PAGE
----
How to Partner with Putin


Mar 4, 2017

Russian President Vladimir Putin attends a wreath laying ceremony to mark the Defender of the Fatherland Day at the Tomb of the Unknown Soldier Moscow, Russia February 23, 2017

Russian President Vladimir Putin attends a wreath laying ceremony at the Tomb of the Unknown Soldier Moscow, Russia, February 23, 2017

Photo by Sergei Karpukhin/Reuters

This commentary originally appeared on U.S. News & World Report on February 28, 2017.

Improving relations with Russia, a priority for President Donald Trump, is a worthy goal. Despite concerns in Congress and among U.S. allies, Trump could make progress by seeking to partner with Russia on some issues, like North Korea, while keeping up heat on others, such as aggression in Ukraine.

Trump is not the first U.S. president to seek better ties with Moscow soon after being elected. In 1933, President Franklin Roosevelt opened U.S. relations with the USSR, which helped him later deal with Stalin in World War II. In 2001, President George W. Bush declared Putin "trustworthy," and the Kremlin offered only a muted reaction when Bush pulled out of the Anti-Ballistic Missile Treaty. In 2009, despite Russia's aggression in Georgia the previous August, President Barack Obama launched a reset with Moscow, which helped bring about the New START Treaty and allowed for the transport of supplies for NATO forces in Afghanistan—for which Russia's railway companies were well-paid.

Later, reset momentum waned, but these cases show that at times U.S. presidents can make gains by boosting ties with Moscow. But care must be taken to manage risks. At a time when the Kremlin is alleged to be interfering in U.S. and European elections, Western political leaders and their constituents may not support new concessions to Moscow.

Dealing with the Kremlin is risky if it shows no interest in reciprocal action. Despite several Minsk peace accords, Russia persists in its war against eastern Ukraine. Moscow is violating the 1987 Intermediate-Range Nuclear Forces Treaty while stonewalling U.S. objections.

Risks rise if the Kremlin sees an interlocutor as irresolute. Moscow may have discerned this in Obama's refusal to supply Ukraine with lethal defensive arms, or to counter Russian military intervention in Syria.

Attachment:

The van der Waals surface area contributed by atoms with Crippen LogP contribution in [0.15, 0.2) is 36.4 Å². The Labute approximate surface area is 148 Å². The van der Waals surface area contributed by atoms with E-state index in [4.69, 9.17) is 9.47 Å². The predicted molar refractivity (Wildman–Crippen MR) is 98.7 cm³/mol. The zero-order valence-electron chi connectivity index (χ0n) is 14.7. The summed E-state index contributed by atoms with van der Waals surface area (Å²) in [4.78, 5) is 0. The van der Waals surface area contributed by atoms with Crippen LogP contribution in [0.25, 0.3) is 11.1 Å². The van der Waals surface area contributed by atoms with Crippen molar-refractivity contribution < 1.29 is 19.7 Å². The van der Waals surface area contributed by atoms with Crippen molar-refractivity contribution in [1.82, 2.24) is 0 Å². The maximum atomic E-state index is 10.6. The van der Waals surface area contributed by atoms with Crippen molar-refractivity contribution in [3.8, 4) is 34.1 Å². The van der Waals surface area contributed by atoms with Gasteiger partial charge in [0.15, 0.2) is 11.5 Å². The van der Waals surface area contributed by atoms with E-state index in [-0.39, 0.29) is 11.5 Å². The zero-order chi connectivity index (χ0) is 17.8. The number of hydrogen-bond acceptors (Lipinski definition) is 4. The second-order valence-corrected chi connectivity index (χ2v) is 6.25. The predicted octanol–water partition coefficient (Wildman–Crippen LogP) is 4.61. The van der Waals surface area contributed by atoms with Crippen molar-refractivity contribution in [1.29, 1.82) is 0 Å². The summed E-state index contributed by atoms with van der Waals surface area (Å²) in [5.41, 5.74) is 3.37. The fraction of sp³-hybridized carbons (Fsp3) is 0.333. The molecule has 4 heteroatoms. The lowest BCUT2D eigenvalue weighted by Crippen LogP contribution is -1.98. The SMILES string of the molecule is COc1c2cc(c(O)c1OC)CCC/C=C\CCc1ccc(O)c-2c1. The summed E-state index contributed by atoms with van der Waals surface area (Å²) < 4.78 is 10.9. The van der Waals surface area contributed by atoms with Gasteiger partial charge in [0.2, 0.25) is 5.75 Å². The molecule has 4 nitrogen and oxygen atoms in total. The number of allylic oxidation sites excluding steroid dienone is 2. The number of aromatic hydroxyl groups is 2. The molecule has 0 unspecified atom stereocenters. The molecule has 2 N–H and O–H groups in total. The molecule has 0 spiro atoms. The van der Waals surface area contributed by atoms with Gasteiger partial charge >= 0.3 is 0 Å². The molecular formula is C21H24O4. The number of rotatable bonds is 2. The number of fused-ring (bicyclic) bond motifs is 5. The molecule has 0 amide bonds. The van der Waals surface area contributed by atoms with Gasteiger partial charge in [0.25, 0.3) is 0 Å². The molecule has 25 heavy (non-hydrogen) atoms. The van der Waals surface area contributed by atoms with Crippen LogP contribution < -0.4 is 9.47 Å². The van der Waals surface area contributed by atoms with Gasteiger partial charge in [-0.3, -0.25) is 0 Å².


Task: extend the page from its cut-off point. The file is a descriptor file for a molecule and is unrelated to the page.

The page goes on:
Risks also climb if one looks eager. This was so at Japanese Prime Minister Shinzo Abe's December summit with Russian President Vladimir Putin. Despite Abe's gushing about a potential breakthrough on long-disputed islands, the Kremlin leader was obdurate.

Because of controversy over his Russia policy and the resignation of national security adviser Michael Flynn, Trump may have less leeway to negotiate with the Kremlin than did some earlier presidents.

A prudent course for Trump is to pursue cooperation with Moscow when interests are shared, and confront it as necessary. President Ronald Reagan showed how. In 1987, he and Soviet President Mikhail Gorbachev reached the historic Intermediate-Range Nuclear Forces Treaty even as America was supplying Stinger anti-aircraft missiles to Afghan fighters resisting Soviet military occupation.

America would suffer if all cooperation with Russia were entirely ended. U.S. astronauts could not reach the International Space Station. U.S. oil companies, with vital technology, could not drill in Russia's energy-rich offshore Arctic region. Cooperation between U.S. and Russian scientists helps avert nuclear proliferation and terrorism. Last June, a Russian rocket, the world's most powerful, launched a U.S. spy satellite into space. In this regard, Trump can find fruitful ways to advance cooperation with Russia in such areas as nonsanctioned trade, countering violent extremism, science, student and faculty exchanges and tourism.

At the same time, the president should reaffirm America's determination to resist Moscow's aggression and intimidation against neighbors, and call on the Kremlin to stop its nuclear saber-rattling. Trump would be wise to make it clear that financial and energy sanctions will remain in place until Russia pulls its forces and the rebels it controls out of eastern Ukraine, ceases its war there and returns the region to Kiev's control. The White House was correct to state that Crimea must ultimately return to Ukraine's sovereignty, but ending the hot war in eastern Ukraine should take priority.

William Courtney is an adjunct senior fellow at the nonpartisan, nonprofit RAND Corporation. He was U.S. ambassador to Kazakhstan, Georgia, and a U.S.-Soviet commission to implement the Threshold Test Ban Treaty.